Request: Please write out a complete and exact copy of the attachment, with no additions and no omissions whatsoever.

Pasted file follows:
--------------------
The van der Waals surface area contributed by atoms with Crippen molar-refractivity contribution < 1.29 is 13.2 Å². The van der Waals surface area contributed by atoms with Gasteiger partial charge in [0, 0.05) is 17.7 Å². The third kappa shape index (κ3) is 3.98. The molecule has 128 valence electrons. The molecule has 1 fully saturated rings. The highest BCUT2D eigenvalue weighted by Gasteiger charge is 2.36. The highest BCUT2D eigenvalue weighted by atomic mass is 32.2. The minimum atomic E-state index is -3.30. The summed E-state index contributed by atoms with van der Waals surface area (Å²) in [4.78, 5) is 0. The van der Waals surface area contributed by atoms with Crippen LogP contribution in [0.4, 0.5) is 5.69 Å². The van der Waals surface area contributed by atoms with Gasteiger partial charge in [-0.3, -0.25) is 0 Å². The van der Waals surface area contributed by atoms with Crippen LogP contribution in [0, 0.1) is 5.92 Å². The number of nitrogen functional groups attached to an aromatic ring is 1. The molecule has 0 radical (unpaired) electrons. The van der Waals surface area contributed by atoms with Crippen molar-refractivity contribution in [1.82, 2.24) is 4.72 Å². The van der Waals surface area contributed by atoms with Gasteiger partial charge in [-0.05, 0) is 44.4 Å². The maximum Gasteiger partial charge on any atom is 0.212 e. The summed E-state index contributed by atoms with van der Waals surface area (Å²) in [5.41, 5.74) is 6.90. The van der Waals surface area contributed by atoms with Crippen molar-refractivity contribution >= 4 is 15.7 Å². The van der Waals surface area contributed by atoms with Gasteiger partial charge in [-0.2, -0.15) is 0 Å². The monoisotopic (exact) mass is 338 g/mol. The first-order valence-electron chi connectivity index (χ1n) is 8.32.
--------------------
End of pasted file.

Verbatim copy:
The van der Waals surface area contributed by atoms with Crippen molar-refractivity contribution < 1.29 is 13.2 Å². The van der Waals surface area contributed by atoms with Gasteiger partial charge in [0, 0.05) is 17.7 Å². The third kappa shape index (κ3) is 3.98. The molecule has 128 valence electrons. The molecule has 1 fully saturated rings. The highest BCUT2D eigenvalue weighted by Gasteiger charge is 2.36. The highest BCUT2D eigenvalue weighted by atomic mass is 32.2. The minimum atomic E-state index is -3.30. The summed E-state index contributed by atoms with van der Waals surface area (Å²) in [4.78, 5) is 0. The van der Waals surface area contributed by atoms with Crippen LogP contribution in [0.4, 0.5) is 5.69 Å². The van der Waals surface area contributed by atoms with Gasteiger partial charge in [-0.3, -0.25) is 0 Å². The van der Waals surface area contributed by atoms with Crippen LogP contribution in [0, 0.1) is 5.92 Å². The number of nitrogen functional groups attached to an aromatic ring is 1. The molecule has 0 radical (unpaired) electrons. The van der Waals surface area contributed by atoms with Crippen molar-refractivity contribution in [1.82, 2.24) is 4.72 Å². The van der Waals surface area contributed by atoms with Gasteiger partial charge in [-0.05, 0) is 44.4 Å². The maximum Gasteiger partial charge on any atom is 0.212 e. The summed E-state index contributed by atoms with van der Waals surface area (Å²) in [5.41, 5.74) is 6.90. The van der Waals surface area contributed by atoms with Crippen molar-refractivity contribution >= 4 is 15.7 Å². The van der Waals surface area contributed by atoms with Gasteiger partial charge in [-0.2, -0.15) is 0 Å². The monoisotopic (exact) mass is 338 g/mol. The first-order valence-electron chi connectivity index (χ1n) is 8.32.